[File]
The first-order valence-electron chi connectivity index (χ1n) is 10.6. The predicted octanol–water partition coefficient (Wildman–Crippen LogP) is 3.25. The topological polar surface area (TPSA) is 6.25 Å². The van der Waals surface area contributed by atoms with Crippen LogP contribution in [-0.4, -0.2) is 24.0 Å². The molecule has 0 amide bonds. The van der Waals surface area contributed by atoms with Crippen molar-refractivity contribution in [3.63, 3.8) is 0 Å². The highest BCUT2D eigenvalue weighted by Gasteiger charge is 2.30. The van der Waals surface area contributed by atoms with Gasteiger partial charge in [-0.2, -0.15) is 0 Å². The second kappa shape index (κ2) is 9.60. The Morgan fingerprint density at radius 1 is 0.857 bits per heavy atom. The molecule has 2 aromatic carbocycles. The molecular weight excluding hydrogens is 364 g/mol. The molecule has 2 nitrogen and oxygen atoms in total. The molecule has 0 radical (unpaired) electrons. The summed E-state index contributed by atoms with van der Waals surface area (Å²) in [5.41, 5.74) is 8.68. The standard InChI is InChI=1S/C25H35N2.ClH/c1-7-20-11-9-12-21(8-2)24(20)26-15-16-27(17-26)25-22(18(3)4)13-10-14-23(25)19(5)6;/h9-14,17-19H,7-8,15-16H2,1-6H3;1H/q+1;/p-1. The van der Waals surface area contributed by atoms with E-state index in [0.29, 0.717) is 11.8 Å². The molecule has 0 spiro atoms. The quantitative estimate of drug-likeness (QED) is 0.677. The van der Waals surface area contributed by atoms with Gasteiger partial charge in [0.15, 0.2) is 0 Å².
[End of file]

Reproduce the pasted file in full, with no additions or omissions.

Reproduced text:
The first-order valence-electron chi connectivity index (χ1n) is 10.6. The predicted octanol–water partition coefficient (Wildman–Crippen LogP) is 3.25. The topological polar surface area (TPSA) is 6.25 Å². The van der Waals surface area contributed by atoms with Crippen LogP contribution in [-0.4, -0.2) is 24.0 Å². The molecule has 0 amide bonds. The van der Waals surface area contributed by atoms with Crippen molar-refractivity contribution in [3.63, 3.8) is 0 Å². The highest BCUT2D eigenvalue weighted by Gasteiger charge is 2.30. The van der Waals surface area contributed by atoms with Gasteiger partial charge in [-0.2, -0.15) is 0 Å². The second kappa shape index (κ2) is 9.60. The Morgan fingerprint density at radius 1 is 0.857 bits per heavy atom. The molecule has 2 aromatic carbocycles. The molecular weight excluding hydrogens is 364 g/mol. The molecule has 2 nitrogen and oxygen atoms in total. The molecule has 0 radical (unpaired) electrons. The summed E-state index contributed by atoms with van der Waals surface area (Å²) in [5.41, 5.74) is 8.68. The standard InChI is InChI=1S/C25H35N2.ClH/c1-7-20-11-9-12-21(8-2)24(20)26-15-16-27(17-26)25-22(18(3)4)13-10-14-23(25)19(5)6;/h9-14,17-19H,7-8,15-16H2,1-6H3;1H/q+1;/p-1. The van der Waals surface area contributed by atoms with E-state index in [0.29, 0.717) is 11.8 Å². The molecule has 0 spiro atoms. The quantitative estimate of drug-likeness (QED) is 0.677. The van der Waals surface area contributed by atoms with Gasteiger partial charge in [0.15, 0.2) is 0 Å².